Real-life scenarios in a safe learning environment: Simulation of pediatric tracheostomy care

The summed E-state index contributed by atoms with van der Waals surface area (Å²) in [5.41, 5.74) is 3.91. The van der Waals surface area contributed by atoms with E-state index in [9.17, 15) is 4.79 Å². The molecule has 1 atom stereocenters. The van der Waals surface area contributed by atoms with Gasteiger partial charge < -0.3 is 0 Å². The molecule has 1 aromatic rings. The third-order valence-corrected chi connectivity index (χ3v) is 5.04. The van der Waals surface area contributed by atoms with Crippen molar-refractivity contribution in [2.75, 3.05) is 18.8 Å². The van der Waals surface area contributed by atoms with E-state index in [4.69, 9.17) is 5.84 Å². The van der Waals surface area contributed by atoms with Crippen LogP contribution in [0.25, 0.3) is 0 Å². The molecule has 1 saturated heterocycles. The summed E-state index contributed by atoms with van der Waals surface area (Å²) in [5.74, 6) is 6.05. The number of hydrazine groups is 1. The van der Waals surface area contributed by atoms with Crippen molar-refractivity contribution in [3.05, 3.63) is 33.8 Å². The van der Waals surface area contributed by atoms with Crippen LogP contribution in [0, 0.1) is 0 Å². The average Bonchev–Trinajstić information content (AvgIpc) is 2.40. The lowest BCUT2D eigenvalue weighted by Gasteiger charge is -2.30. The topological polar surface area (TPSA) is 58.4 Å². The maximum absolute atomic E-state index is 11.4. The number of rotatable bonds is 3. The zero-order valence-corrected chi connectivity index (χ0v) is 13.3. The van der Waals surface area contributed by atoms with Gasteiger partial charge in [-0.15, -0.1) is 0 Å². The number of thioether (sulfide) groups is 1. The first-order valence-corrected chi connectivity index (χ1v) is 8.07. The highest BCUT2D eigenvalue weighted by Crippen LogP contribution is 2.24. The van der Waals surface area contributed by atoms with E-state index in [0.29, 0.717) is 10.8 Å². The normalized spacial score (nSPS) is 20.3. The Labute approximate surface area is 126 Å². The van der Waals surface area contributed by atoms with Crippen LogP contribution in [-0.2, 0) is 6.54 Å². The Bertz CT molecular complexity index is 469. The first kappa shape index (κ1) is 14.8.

From October 2019 to October 2020, a tracheostomy care simulation program was implemented at a third major pediatric hospital. The participants conducted a pre- and post-program survey in which they received 9 statements on a 5-point scale about their knowledge, confidence, and level of comfort in caring for their child at home. Emergency scenarios included accidental placement of tracheostomy tubes, closure of tracheostomy tubes, cardiac arrest, and fan failure. For time seals of the objective scenario from start to finish and speed, lessons were recorded. After 90 days of leave, a medical schedule review was conducted. A total of 18 tutors from 10 children participated in the survey. The average overall score of 10 young people increased from 9.1% before and after the survey, and the scores ranged from “agree” to “strongly agree” (P= .001). After participation, each subset of questions significantly increased scores: knowledge, P= .002, confidence, P= .006, and comfort, P= .01. For the next phase of the scenario, caregivers needed an average of 20% speed. The children had 70% women, 80% Caucasians, and 60% state insurance, and the average age at the time of their tracheostomy was 4 months (range from 0 months to 24 years). Within 90 days of sending home, 3 children (n = 3/9) [33.3%]) were re-admitted for tracheitis. Participation increased the knowledge, confidence and comfort level of the caregivers. Because tracheostomy patients were medically vulnerable, caregivers should be aware and prepared for common tracheostomy crises and “manual” emergency scenarios.

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